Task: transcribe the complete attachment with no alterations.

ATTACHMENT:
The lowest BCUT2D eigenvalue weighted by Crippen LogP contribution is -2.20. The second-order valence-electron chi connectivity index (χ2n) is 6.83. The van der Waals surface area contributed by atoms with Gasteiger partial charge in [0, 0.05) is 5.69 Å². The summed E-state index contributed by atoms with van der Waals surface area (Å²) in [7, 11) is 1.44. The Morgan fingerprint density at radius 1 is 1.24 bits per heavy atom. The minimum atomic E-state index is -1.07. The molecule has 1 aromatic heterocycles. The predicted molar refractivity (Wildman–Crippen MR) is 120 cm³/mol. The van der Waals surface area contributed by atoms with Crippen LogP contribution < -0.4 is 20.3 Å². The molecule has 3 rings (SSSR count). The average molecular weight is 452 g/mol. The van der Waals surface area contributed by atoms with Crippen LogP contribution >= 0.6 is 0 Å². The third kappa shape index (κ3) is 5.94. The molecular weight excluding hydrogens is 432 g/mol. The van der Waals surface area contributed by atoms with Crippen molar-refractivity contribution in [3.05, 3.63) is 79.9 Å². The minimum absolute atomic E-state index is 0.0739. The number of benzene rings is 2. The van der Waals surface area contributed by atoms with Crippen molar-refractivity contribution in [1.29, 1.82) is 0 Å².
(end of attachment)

The lowest BCUT2D eigenvalue weighted by Crippen LogP contribution is -2.20. The second-order valence-electron chi connectivity index (χ2n) is 6.83. The van der Waals surface area contributed by atoms with Gasteiger partial charge in [0, 0.05) is 5.69 Å². The summed E-state index contributed by atoms with van der Waals surface area (Å²) in [7, 11) is 1.44. The Morgan fingerprint density at radius 1 is 1.24 bits per heavy atom. The minimum atomic E-state index is -1.07. The molecule has 1 aromatic heterocycles. The predicted molar refractivity (Wildman–Crippen MR) is 120 cm³/mol. The van der Waals surface area contributed by atoms with Crippen LogP contribution < -0.4 is 20.3 Å². The molecule has 3 rings (SSSR count). The average molecular weight is 452 g/mol. The van der Waals surface area contributed by atoms with Crippen LogP contribution >= 0.6 is 0 Å². The third kappa shape index (κ3) is 5.94. The molecular weight excluding hydrogens is 432 g/mol. The van der Waals surface area contributed by atoms with Crippen molar-refractivity contribution in [3.05, 3.63) is 79.9 Å². The minimum absolute atomic E-state index is 0.0739. The number of benzene rings is 2. The van der Waals surface area contributed by atoms with Crippen molar-refractivity contribution in [1.29, 1.82) is 0 Å².